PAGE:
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Grading the champs: How have the Caps fared through 20 games?

Monday’s win over the Montreal Canadiens was Game 20 for the Caps meaning we are officially one quarter of the way into the NHL season. That means it’s time to take a step back and look at just how the Caps have performed thus far.

Here are the first quarter grades and awards for the Caps:

Offense: B+

The Caps boasted the top offense in the NHL for a short stretch, but the numbers were being propped up initially by the explosive power play. When it comes to five-on-five play, the offense is a bit weaker than the power play would make it seem. Evgeny Kuznetsov, for example, has six goals and zero have come at even strength.

Not having Tom Wilson in the lineup for the first 16 games due to a suspension clearly hurt the offense and Todd Reirden was forced to shuffle the lines as best he could looking for a spark. Now that he is back, the offense looks much improved and much deeper. Plus, Alex Ovechkin continues to be Ovechkin even at the age of 33.

The offense has had its full lineup for less than two games this season, but even despite that, Washington still ranks seventh in the NHL with 3.35 goals per game. This is already a top-10 offense and it’s trending up.

Defense: C-

In hearing Reirden describe the team’s defense, it involves a lot of commitment. All five players are expected to back check and get into shooting lanes every time the opposition has the puck. Obviously, the defense is more nuanced than that, but at its basic core, this is what the Caps want to do. That sort of commitment is easy to get in the playoffs, but it’s harder to get a team to constantly jump into shooting lanes in November. As a result, this is where the team’s Stanley Cup hangover has been the most glaring.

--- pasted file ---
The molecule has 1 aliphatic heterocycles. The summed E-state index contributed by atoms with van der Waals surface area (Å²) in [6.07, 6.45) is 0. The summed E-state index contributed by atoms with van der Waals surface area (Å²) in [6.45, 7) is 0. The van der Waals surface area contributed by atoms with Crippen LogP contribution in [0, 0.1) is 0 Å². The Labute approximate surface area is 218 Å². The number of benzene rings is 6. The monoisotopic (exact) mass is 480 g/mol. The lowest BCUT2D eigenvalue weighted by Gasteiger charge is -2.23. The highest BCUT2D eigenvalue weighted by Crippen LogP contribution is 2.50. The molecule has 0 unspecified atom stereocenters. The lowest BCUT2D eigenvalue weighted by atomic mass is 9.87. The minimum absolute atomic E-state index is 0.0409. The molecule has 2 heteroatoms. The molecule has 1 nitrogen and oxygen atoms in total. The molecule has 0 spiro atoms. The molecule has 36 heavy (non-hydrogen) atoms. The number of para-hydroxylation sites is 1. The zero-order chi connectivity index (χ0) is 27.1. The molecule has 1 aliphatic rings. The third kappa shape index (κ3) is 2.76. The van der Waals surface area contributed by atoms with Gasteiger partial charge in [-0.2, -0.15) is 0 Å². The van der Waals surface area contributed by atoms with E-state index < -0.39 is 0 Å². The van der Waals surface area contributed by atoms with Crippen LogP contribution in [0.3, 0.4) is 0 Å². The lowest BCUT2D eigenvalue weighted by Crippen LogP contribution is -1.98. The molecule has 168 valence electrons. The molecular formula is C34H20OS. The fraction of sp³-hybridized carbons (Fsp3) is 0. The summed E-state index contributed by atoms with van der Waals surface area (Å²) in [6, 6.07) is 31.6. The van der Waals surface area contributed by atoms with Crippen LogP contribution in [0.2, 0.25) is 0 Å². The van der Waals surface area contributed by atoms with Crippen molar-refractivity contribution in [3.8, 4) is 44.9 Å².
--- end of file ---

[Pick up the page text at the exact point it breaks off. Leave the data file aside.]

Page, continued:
The defensemen have had their struggles, particularly Dmitry Olrov and Matt Niskanen, which has led to a shuffling of the pairs. The offense also has not been as quick on the back check as you would like to see.

Most critically, however, has been puck management. The biggest defensive breakdowns for this team have been self-inflicted with bad turnovers and lazy passes. As glaring as they may be, however, they also should be correctable.

Goaltending: B

The first month of the season has been a scoring bonanza so Braden Holtby’s numbers are not where you would want them, but in recent weeks he has started to look like the dominant netminder who foiled opponents in the playoffs last season. There is no reason to think he will not continue to get better as the season goes along and he develops more of a rhythm.

The real story here has been Pheonix Copley who was largely an unknown commodity at the NHL level heading into the season.

Copley’s play was shaky to start, but when Holtby suffered an upper-body injury and Copley was forced to start all four games of their current road trip, he played very well for the most part. You can point to Monday’s game in Montreal in which he was pulled in the second period all you want, but in terms of whether this team has a backup it can trust to plug into a game 20-25 times this season, Copley has shown he is capable of providing that.

Special teams: C-

Yes, the power play is great and ranks fourth in the NHL at 29.7-percent, but it has cooled considerably in recent weeks. In the month of November, the Caps have scored on six of 29 opportunities, good for 13th in the league at 20.7-percent.

The real issue for Washington in terms of the special teams is the penalty kill.

Reirden wanted the penalty kill to be more offensively aggressive this season, but so far the Caps have not been able to do that without leaving themselves vulnerable defensively. The result is that their penalty kill now ranks 29th in the NHL at 73.3-percent.

Reirden’s goal here, I believe, is not so much to generate offense at the expense of the defense, but rather to force an opponent’s power play to be aware of Washington’s offensive weapons and to help kill time by keeping and holding possession of the puck in the offensive zone. Thus far, however, it hasn’t worked.

If the Caps are going to keep this philosophy on the penalty kill, then the coaches need to sit down and study film of the Arizona Coyotes who lead the league in both the penalty kill (91.7-percent) and shorthanded goals (10).

Pleasant surprise: Madison Bowey

Bowey has been a highly touted prospect within the organization since he was drafted in 2013. He made his NHL debut last season, but seemed to struggle with the transition from AHL to NHL. This year, he looks like the most improved player on the team and has played well in relief of an injured Brooks Orpik.